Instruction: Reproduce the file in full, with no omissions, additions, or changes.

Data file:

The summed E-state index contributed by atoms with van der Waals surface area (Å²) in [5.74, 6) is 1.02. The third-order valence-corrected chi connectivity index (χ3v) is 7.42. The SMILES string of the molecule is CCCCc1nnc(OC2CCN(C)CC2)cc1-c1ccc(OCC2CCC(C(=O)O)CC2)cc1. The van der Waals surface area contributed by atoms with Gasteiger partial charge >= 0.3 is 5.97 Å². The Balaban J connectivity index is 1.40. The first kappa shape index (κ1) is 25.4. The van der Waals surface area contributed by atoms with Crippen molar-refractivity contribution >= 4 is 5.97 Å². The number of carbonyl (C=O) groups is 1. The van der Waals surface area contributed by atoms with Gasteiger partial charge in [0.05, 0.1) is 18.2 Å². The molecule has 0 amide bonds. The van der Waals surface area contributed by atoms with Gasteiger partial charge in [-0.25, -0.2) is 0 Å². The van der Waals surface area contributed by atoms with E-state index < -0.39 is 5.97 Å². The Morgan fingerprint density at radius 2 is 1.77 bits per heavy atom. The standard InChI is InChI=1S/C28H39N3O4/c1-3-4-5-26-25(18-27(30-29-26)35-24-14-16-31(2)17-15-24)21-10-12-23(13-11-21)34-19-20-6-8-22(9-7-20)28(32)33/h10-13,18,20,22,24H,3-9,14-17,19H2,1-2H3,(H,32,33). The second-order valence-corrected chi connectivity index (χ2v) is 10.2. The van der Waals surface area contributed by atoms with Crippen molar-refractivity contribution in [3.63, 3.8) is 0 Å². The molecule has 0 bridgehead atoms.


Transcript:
The summed E-state index contributed by atoms with van der Waals surface area (Å²) in [5.74, 6) is 1.02. The third-order valence-corrected chi connectivity index (χ3v) is 7.42. The SMILES string of the molecule is CCCCc1nnc(OC2CCN(C)CC2)cc1-c1ccc(OCC2CCC(C(=O)O)CC2)cc1. The van der Waals surface area contributed by atoms with Gasteiger partial charge >= 0.3 is 5.97 Å². The Balaban J connectivity index is 1.40. The first kappa shape index (κ1) is 25.4. The van der Waals surface area contributed by atoms with Crippen molar-refractivity contribution >= 4 is 5.97 Å². The number of carbonyl (C=O) groups is 1. The van der Waals surface area contributed by atoms with Gasteiger partial charge in [0.05, 0.1) is 18.2 Å². The molecule has 0 amide bonds. The van der Waals surface area contributed by atoms with Gasteiger partial charge in [-0.25, -0.2) is 0 Å². The van der Waals surface area contributed by atoms with E-state index < -0.39 is 5.97 Å². The Morgan fingerprint density at radius 2 is 1.77 bits per heavy atom. The standard InChI is InChI=1S/C28H39N3O4/c1-3-4-5-26-25(18-27(30-29-26)35-24-14-16-31(2)17-15-24)21-10-12-23(13-11-21)34-19-20-6-8-22(9-7-20)28(32)33/h10-13,18,20,22,24H,3-9,14-17,19H2,1-2H3,(H,32,33). The second-order valence-corrected chi connectivity index (χ2v) is 10.2. The van der Waals surface area contributed by atoms with Crippen molar-refractivity contribution in [3.63, 3.8) is 0 Å². The molecule has 0 bridgehead atoms.